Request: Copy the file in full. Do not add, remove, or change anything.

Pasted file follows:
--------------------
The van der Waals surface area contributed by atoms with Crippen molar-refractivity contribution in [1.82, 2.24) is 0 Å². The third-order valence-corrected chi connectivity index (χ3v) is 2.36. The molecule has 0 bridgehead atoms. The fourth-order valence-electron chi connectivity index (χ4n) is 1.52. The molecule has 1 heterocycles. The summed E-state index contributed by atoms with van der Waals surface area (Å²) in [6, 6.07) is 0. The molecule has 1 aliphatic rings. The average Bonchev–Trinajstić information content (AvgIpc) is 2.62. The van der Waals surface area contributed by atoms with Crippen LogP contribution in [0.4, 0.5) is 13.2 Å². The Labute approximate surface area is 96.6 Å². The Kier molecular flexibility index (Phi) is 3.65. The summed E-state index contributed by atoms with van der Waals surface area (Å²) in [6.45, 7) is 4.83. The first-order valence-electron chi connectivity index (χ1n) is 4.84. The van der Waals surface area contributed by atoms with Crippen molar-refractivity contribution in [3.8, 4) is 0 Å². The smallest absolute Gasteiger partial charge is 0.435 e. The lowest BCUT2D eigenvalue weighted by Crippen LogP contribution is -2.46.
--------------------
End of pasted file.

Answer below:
The van der Waals surface area contributed by atoms with Crippen molar-refractivity contribution in [1.82, 2.24) is 0 Å². The third-order valence-corrected chi connectivity index (χ3v) is 2.36. The molecule has 0 bridgehead atoms. The fourth-order valence-electron chi connectivity index (χ4n) is 1.52. The molecule has 1 heterocycles. The summed E-state index contributed by atoms with van der Waals surface area (Å²) in [6, 6.07) is 0. The molecule has 1 aliphatic rings. The average Bonchev–Trinajstić information content (AvgIpc) is 2.62. The van der Waals surface area contributed by atoms with Crippen LogP contribution in [0.4, 0.5) is 13.2 Å². The Labute approximate surface area is 96.6 Å². The Kier molecular flexibility index (Phi) is 3.65. The summed E-state index contributed by atoms with van der Waals surface area (Å²) in [6.45, 7) is 4.83. The first-order valence-electron chi connectivity index (χ1n) is 4.84. The van der Waals surface area contributed by atoms with Crippen molar-refractivity contribution in [3.8, 4) is 0 Å². The smallest absolute Gasteiger partial charge is 0.435 e. The lowest BCUT2D eigenvalue weighted by Crippen LogP contribution is -2.46.